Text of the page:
The Rise and Fall of An Improbable FoodeBook - 2012
In a lively account of the American tuna industry over the past century, celebrated food writer and scholar Andrew F. Smith relates how tuna went from being sold primarily as a fertilizer to becoming the most commonly consumed fish in the country. In American Tuna, the so-called "chicken of the sea" is both the subject and the backdrop for other facets of American history: U.S. foreign policy, immigration and environmental politics, and dietary trends. Smith recounts how tuna became a popular low-cost high-protein food beginning in 1903, when the first can rolled off the assembly line. By 1918.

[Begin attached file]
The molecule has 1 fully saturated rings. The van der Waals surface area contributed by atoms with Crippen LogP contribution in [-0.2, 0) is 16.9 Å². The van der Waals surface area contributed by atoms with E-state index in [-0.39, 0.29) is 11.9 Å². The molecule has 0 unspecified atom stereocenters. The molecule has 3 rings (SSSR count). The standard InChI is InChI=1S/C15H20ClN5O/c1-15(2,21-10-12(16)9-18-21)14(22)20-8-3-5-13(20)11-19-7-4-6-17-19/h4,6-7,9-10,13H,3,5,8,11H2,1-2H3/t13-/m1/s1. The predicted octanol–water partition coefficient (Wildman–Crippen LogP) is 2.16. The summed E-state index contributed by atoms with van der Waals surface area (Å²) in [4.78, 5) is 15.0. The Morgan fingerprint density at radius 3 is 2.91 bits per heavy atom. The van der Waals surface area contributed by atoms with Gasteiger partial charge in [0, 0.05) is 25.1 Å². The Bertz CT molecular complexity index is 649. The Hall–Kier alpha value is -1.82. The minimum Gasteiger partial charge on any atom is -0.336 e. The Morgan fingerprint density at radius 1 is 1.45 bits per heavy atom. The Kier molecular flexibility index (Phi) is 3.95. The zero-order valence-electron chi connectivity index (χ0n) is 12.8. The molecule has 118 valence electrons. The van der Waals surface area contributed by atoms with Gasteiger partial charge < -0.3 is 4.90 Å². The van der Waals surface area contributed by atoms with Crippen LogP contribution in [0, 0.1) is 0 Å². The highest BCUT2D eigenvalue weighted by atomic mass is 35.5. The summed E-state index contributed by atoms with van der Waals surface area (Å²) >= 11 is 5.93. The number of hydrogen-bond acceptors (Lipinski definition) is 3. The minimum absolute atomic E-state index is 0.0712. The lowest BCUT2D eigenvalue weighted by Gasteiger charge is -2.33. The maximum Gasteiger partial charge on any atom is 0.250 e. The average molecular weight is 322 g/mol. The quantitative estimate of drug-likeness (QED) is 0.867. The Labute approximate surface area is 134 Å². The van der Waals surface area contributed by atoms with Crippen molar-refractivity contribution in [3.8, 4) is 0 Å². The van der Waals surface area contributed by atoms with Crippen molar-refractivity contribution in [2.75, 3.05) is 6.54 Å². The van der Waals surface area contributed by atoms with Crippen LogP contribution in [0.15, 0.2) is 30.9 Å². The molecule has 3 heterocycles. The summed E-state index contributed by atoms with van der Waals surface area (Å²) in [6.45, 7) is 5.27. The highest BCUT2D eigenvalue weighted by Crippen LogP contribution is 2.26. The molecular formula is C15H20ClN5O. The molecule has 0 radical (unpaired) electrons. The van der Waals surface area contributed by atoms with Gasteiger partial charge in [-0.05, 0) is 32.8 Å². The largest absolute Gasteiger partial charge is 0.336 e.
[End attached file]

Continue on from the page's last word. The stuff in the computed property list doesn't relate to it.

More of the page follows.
Publisher: Berkeley : University of California Press, ©2012
Characteristics: 1 online resource (xiv, 242 pages)